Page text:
Which Cape Verde island is right for you?
The glistening mid-Atlantic archipelago of Cape Verde* consists of 10 islands, nine of which are inhabited. Across those nine islands, you'll find dazzling white-sand beaches, world-class water sports, fantastic hiking, isolated hideaways and a brooding volcano all bathed in warm, year-round sunshine.
Most holidaymakers understandably head to the lively, well-equipped islands of Boa Vista and Sal but we want to share more about the other islands, which boast quieter beaches and an abundance of natural beauty, and show why they're worthy of exploration too.
Getting to Cape Verde: find great value breaks to Cape Verde with TUI*, which offers holidays to the archipelago's two main islands.
1. Boa Vista
Boa Vista* is Cape Verde's most-visited island, offering postcard-perfect beaches and excellent water sports. Nearly everyone stays in the giant all-inclusive hotels, ideal for those who like a bit of pampering.
Sal Rei, the island's capital, is modest and unassuming, but the beach bars south of town inject some late-night liveliness into the sleepy atmosphere.
You'll be able to spy loggerhead turtles, which nest on Boa Vista between July and October and go whale-watching in March and April. Water sports provide distractions for the energetic visitor, while island day trips and quad-bike tours are also popular.
Those seeking Cape Verde's closest thing to a seaside resort choose Sal* island and its town of Santa Maria. As in Boa Vista, most visitors are drawn here by the comfortable hotels.
But Santa Maria offers a full range of accommodation, beautiful stretches of white-sand beach, perfect for the inactive, plus ocean waves for exhilarating water sports much-loved by adrenalin-junkies.
What's more, Santa Maria has Cape Verde's best restaurants, plus captivating live music in its bars and clubs. Outside of the town, there are interesting excursions to the salt-pans and the Buracona 'blue-eye' waterhole, but Sal's visitors are largely content with beach, water sports and nightlife.
3. São Vicente
For visitors to São Vicente, the island's capital, Mindelo, will be the star attraction. True, there are a couple of beaches and windsurfing destinations elsewhere on the island, but Mindelo is indisputably the cultural capital, and culture here means music.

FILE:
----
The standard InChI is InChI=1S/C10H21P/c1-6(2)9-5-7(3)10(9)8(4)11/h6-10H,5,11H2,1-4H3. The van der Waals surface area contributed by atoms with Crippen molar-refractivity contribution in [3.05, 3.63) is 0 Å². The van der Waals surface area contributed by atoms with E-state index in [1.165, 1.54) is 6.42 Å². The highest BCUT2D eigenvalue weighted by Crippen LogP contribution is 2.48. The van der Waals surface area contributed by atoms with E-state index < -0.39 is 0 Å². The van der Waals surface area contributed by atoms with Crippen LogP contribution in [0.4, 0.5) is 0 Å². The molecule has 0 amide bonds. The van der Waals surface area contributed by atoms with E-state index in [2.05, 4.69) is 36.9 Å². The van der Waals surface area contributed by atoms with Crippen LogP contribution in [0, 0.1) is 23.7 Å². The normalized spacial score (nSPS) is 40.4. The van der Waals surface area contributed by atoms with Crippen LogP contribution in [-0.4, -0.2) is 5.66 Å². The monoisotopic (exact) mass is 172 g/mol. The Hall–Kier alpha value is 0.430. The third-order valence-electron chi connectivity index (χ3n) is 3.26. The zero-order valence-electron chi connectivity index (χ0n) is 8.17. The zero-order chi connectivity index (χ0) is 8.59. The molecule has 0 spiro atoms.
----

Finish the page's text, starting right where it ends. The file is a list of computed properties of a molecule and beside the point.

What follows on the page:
Mindelo has a boisterous Carnival in February, a mini Rio de Janeiro with colourful costumes and non-stop revelry, but throughout the year the town's bars and restaurants ooze the vibes that make Cape Verdean music much-loved by visitors.
Frenzied funana or doleful morna, something will catch your mood or make you dance. Slightly shabby, hugely atmospheric, Mindelo has personality.
Cape Verde's biggest island and home of the country's capital is Santiago. This is the most African of the islands. If you want a taster of everything that Cape Verde can throw at you, Santiago could be for you. Praia, the capital, has a fabulous plateau location, plus two excellent hotels.
In the north of the island, you will find a delightful beach at Tarrafal; in the middle, rugged mountains, great for hiking; in the south, Cidade Velha is Cape Verde's foremost historic site.
Experience some lively African markets for a blast of colour, catch some decent music for your holiday soundtrack; that's Santiago, a characterful favourite in Cape Verde.
5 & 6. Santo Antão & São Nicolau
Hardcore hikers choose the islands of Santo Antão or São Nicolau. Both islands feature mountains, deep valleys and black-sand beaches.
Reachable only by boat, Santo Antão is rugged and occasionally lush with saw-toothed peaks and a restless ocean. In the west, it's barren and sparsely populated, a peaceful haven.
The fertile valleys are home to much vegetation and the abundant sugar-cane makes for the islands' best grogue (rum). Meanwhile, São Nicolau has a protected national park, superb for walking. Big-game fishing for marlin is excellent, too.
7 & 8. Brava & Fogo
Brava and Fogo are the youngest of Cape Verde's volcanic islands, separated by a narrow channel, with Brava reachable only by ferry.
Fogo's massive brooding volcano tops out at 2,900 metres, an excellent climb if you have the stamina and a great photo opportunity if you don't.
Cape Verde's only wine is made here and the island's town, São Filipe gives a nod to colonial days gone by with its collection of Portuguese buildings and two museums.
Brava is largely unvisited, unspoilt, undeveloped; a place to really escape with few distractions or modern-world trappings. A day's fishing with a local fisherman is an enchanting experience.
No guide to Cape Verde would be complete without a mention of Maio. Appropriately leaving it to last, it's wistfully called - sometimes with pride, sometimes with resentment - 'The Forgotten Island.'
Maio has beautiful white-sands to rival Sal and Boa Vista but no massive hotels, less infrastructure and far fewer visitors. It's home to nesting turtles, whales pass by in season and big-game fishing is a favourite pastime. Above all, it enjoys its sense of peace.
Top tips for visiting Cape Verde
Cape Verde is a delicious fusion of African, European and Latin American cultures, a fish lover's dream, a music fan's delight.
Choose your island carefully, arm yourself with some local knowledge, engage with the wonderful people and you'll have a truly memorable holiday.
When people who have already visited insist that Cape Verde is like this or like that, you need to ask which island(s) they've been to. If you're a first-timer, just choose one or two islands, don't try to visit more on your Cape Verdean debut.
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